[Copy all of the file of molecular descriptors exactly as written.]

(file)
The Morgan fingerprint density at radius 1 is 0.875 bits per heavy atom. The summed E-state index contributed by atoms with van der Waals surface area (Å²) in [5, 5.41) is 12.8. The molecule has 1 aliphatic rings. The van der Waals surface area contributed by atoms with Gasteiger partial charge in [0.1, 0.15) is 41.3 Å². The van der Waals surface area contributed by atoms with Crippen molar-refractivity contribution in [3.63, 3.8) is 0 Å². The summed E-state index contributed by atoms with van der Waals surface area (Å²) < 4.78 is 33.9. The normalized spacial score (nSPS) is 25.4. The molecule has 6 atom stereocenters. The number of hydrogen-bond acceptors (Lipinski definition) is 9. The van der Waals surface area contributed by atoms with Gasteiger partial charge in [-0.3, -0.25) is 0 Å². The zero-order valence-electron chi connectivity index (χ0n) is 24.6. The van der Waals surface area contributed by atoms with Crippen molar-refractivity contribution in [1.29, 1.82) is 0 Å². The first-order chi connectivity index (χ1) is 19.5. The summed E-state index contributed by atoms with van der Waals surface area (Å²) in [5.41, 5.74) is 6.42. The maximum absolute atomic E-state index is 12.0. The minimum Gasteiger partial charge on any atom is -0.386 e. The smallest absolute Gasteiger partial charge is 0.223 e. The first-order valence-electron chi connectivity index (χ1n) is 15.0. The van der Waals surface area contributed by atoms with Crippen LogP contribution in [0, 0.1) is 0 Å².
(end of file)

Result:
The Morgan fingerprint density at radius 1 is 0.875 bits per heavy atom. The summed E-state index contributed by atoms with van der Waals surface area (Å²) in [5, 5.41) is 12.8. The molecule has 1 aliphatic rings. The van der Waals surface area contributed by atoms with Gasteiger partial charge in [0.1, 0.15) is 41.3 Å². The van der Waals surface area contributed by atoms with Crippen molar-refractivity contribution in [3.63, 3.8) is 0 Å². The summed E-state index contributed by atoms with van der Waals surface area (Å²) < 4.78 is 33.9. The normalized spacial score (nSPS) is 25.4. The molecule has 6 atom stereocenters. The number of hydrogen-bond acceptors (Lipinski definition) is 9. The van der Waals surface area contributed by atoms with Gasteiger partial charge in [-0.3, -0.25) is 0 Å². The zero-order valence-electron chi connectivity index (χ0n) is 24.6. The van der Waals surface area contributed by atoms with Crippen molar-refractivity contribution in [1.29, 1.82) is 0 Å². The first-order chi connectivity index (χ1) is 19.5. The summed E-state index contributed by atoms with van der Waals surface area (Å²) in [5.41, 5.74) is 6.42. The maximum absolute atomic E-state index is 12.0. The minimum Gasteiger partial charge on any atom is -0.386 e. The smallest absolute Gasteiger partial charge is 0.223 e. The first-order valence-electron chi connectivity index (χ1n) is 15.0. The van der Waals surface area contributed by atoms with Crippen LogP contribution in [0, 0.1) is 0 Å².